Transition from three to two dimensions increases conduction
Scientists from the MIPT Department of Molecular and Chemical Physics have for the first time described the behavior of electrons in a previously unstudied analogue of graphene, two-dimensional niobium telluride, and, in the process, uncovered the nature of two-dimensionality effects on conducting properties. These findings will help in the creation of future flat and flexible electronic devices.
In recent decades, physicists have actively studied so-called two-dimensional materials. Andrei Geim and Konstantin Novoselov received the Nobel Prize for their research on graphene, the most well-known among them. The properties of such materials, which can be described as "sheets" with a thickness of a few atoms, strongly differ from their three-dimensional analogues. For example, graphene is transparent, conducts current better than copper and has good thermal conductivity. Scientists believe that other types of two-dimensional materials may possess even more exotic properties.
A group of scientists from Russia and the USA, including Pavel Sorokin and Liubov Antipina from MIPT, recently conducted research on the properties of the crystals of one such material,Nb3SiTe6, a compound of niobium telluride. In their structure, the crystals resemble sandwiches with a thickness of three atoms (around 4 angstroms): a layer of tellurium, a layer of niobium mixed with silicon atoms and then another layer of tellurium. This substance belongs to a class of materials known as dichalcogenides, which many scientists view as promising two-dimensional semiconductors.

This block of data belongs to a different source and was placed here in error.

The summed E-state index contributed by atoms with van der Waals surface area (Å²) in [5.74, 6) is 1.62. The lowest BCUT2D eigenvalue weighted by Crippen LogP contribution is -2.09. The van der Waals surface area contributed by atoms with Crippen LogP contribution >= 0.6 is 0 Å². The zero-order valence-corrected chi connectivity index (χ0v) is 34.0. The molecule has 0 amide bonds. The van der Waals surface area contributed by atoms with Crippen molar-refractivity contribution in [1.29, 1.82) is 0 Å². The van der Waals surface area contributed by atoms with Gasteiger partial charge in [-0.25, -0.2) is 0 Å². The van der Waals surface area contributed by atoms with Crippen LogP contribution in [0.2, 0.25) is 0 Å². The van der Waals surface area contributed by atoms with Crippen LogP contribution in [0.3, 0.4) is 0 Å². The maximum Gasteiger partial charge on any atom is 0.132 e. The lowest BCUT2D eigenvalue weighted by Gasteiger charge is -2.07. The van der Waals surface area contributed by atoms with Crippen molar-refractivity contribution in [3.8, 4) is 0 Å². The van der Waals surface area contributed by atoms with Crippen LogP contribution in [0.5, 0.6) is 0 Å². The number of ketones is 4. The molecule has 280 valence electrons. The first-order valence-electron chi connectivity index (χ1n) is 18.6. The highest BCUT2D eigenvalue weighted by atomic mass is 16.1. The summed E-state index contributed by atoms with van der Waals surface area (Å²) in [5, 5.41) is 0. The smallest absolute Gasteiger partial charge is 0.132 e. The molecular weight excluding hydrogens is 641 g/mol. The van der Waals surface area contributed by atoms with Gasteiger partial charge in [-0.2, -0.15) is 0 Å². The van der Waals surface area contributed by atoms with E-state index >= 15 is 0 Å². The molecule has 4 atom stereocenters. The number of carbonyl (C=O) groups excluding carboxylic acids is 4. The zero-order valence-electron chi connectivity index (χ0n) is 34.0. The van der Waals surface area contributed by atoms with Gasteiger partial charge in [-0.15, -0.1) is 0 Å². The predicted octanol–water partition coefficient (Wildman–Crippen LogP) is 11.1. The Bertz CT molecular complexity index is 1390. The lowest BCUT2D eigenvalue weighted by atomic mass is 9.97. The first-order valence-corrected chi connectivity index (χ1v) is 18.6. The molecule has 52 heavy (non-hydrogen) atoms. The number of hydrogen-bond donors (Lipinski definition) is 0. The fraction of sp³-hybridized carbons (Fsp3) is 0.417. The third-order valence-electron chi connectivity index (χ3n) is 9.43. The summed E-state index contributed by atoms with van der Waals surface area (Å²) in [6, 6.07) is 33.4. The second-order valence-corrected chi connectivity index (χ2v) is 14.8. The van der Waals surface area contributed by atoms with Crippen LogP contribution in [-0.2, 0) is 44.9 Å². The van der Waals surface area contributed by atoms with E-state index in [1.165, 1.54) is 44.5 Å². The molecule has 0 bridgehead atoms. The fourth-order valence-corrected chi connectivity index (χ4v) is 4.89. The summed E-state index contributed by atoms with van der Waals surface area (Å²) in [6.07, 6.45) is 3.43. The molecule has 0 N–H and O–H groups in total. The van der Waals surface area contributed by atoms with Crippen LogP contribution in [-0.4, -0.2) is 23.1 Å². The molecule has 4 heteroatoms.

The scientists synthesized Nb3SiTe6 crystals in a laboratory at Tulane University (New Orleans). They then separated them into two-dimensional layers, taking samples for further analysis by transmission electron microscopy, X-ray crystal analysis and other methods. The goal of the researchers was to investigate electron-phonon interaction changes in two-dimensional substances.
Quasi particles, quanta of crystal lattice oscillations, are called phonons. Physicists introduced the concept of phonons because it helped simplify the description of processes in crystals, and tracking of electron-phonon interaction is fundamentally important for description of the different conducting properties in matter.
"We developed a theory that predicts that electron-phonon interaction is suppressed due to dimensional effects in two-dimensional material. In other words, these materials obstruct the flow of electrons to a lesser extent," says Pavel Sorokin, a co-author of the study, doctor of physical and mathematical sciences, and lecturer at the MIPT Section of the Physics and Chemistry of Nanostructures (DMCP).
American colleagues confirmed this prediction in related experiments. "They conducted measurements where the same effectwas observed. Our calculations allowed the ruling out of other explanations; we managed to prove that changes in electron-phonon interaction occur specifically because of the two-dimensionality of the membrane," Sorokin adds.
Full details of the research discussed above can be found in an article published in the journal Nature Physics.